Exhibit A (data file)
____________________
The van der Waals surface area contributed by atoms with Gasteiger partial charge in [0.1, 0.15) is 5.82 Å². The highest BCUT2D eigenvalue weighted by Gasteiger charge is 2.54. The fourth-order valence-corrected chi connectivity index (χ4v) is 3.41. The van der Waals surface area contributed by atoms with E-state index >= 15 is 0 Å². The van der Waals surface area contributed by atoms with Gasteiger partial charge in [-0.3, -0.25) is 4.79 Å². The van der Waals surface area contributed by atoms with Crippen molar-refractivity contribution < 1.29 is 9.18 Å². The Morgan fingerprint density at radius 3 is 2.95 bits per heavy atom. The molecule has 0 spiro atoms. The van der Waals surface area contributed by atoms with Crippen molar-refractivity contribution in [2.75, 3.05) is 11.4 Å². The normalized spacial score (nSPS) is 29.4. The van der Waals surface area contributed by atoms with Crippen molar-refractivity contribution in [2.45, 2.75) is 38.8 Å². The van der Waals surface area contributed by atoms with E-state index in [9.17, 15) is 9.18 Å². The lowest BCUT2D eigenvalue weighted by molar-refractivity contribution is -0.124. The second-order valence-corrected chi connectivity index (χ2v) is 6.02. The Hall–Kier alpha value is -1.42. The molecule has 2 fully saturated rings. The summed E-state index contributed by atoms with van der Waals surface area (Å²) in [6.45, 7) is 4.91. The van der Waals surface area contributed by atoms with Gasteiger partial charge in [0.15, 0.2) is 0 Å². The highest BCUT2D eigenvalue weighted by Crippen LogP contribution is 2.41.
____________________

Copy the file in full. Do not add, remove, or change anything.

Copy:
The van der Waals surface area contributed by atoms with Gasteiger partial charge in [0.1, 0.15) is 5.82 Å². The highest BCUT2D eigenvalue weighted by Gasteiger charge is 2.54. The fourth-order valence-corrected chi connectivity index (χ4v) is 3.41. The van der Waals surface area contributed by atoms with E-state index >= 15 is 0 Å². The van der Waals surface area contributed by atoms with Gasteiger partial charge in [-0.3, -0.25) is 4.79 Å². The van der Waals surface area contributed by atoms with Crippen molar-refractivity contribution < 1.29 is 9.18 Å². The Morgan fingerprint density at radius 3 is 2.95 bits per heavy atom. The molecule has 0 spiro atoms. The van der Waals surface area contributed by atoms with Crippen molar-refractivity contribution in [2.75, 3.05) is 11.4 Å². The normalized spacial score (nSPS) is 29.4. The van der Waals surface area contributed by atoms with Crippen molar-refractivity contribution in [2.45, 2.75) is 38.8 Å². The van der Waals surface area contributed by atoms with E-state index in [9.17, 15) is 9.18 Å². The lowest BCUT2D eigenvalue weighted by molar-refractivity contribution is -0.124. The second-order valence-corrected chi connectivity index (χ2v) is 6.02. The Hall–Kier alpha value is -1.42. The molecule has 2 fully saturated rings. The summed E-state index contributed by atoms with van der Waals surface area (Å²) in [6.45, 7) is 4.91. The van der Waals surface area contributed by atoms with Gasteiger partial charge in [0.15, 0.2) is 0 Å². The highest BCUT2D eigenvalue weighted by Crippen LogP contribution is 2.41.